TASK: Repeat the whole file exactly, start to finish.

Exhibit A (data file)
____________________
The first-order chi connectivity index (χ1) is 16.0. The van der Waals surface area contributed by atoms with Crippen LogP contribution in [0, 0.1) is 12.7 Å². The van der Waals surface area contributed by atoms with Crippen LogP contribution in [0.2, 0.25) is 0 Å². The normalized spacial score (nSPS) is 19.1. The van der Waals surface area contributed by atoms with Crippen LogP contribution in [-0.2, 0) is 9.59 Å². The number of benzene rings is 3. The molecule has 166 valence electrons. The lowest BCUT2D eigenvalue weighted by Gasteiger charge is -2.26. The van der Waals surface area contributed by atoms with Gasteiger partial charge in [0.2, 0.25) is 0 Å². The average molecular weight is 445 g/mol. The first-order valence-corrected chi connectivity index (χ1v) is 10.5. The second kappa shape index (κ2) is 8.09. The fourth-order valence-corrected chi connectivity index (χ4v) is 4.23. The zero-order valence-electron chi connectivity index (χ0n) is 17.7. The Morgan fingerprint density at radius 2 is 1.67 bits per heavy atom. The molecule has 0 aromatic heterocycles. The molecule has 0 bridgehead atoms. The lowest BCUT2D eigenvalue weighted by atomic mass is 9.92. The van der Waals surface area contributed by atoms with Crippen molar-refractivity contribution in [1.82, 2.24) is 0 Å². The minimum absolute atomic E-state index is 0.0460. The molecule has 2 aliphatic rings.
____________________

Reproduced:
The first-order chi connectivity index (χ1) is 16.0. The van der Waals surface area contributed by atoms with Crippen LogP contribution in [0, 0.1) is 12.7 Å². The van der Waals surface area contributed by atoms with Crippen LogP contribution in [0.2, 0.25) is 0 Å². The normalized spacial score (nSPS) is 19.1. The van der Waals surface area contributed by atoms with Crippen LogP contribution in [-0.2, 0) is 9.59 Å². The number of benzene rings is 3. The molecule has 166 valence electrons. The lowest BCUT2D eigenvalue weighted by Gasteiger charge is -2.26. The van der Waals surface area contributed by atoms with Gasteiger partial charge in [0.2, 0.25) is 0 Å². The average molecular weight is 445 g/mol. The first-order valence-corrected chi connectivity index (χ1v) is 10.5. The second kappa shape index (κ2) is 8.09. The fourth-order valence-corrected chi connectivity index (χ4v) is 4.23. The zero-order valence-electron chi connectivity index (χ0n) is 17.7. The Morgan fingerprint density at radius 2 is 1.67 bits per heavy atom. The molecule has 0 aromatic heterocycles. The molecule has 0 bridgehead atoms. The lowest BCUT2D eigenvalue weighted by atomic mass is 9.92. The van der Waals surface area contributed by atoms with Crippen molar-refractivity contribution in [1.82, 2.24) is 0 Å². The minimum absolute atomic E-state index is 0.0460. The molecule has 2 aliphatic rings.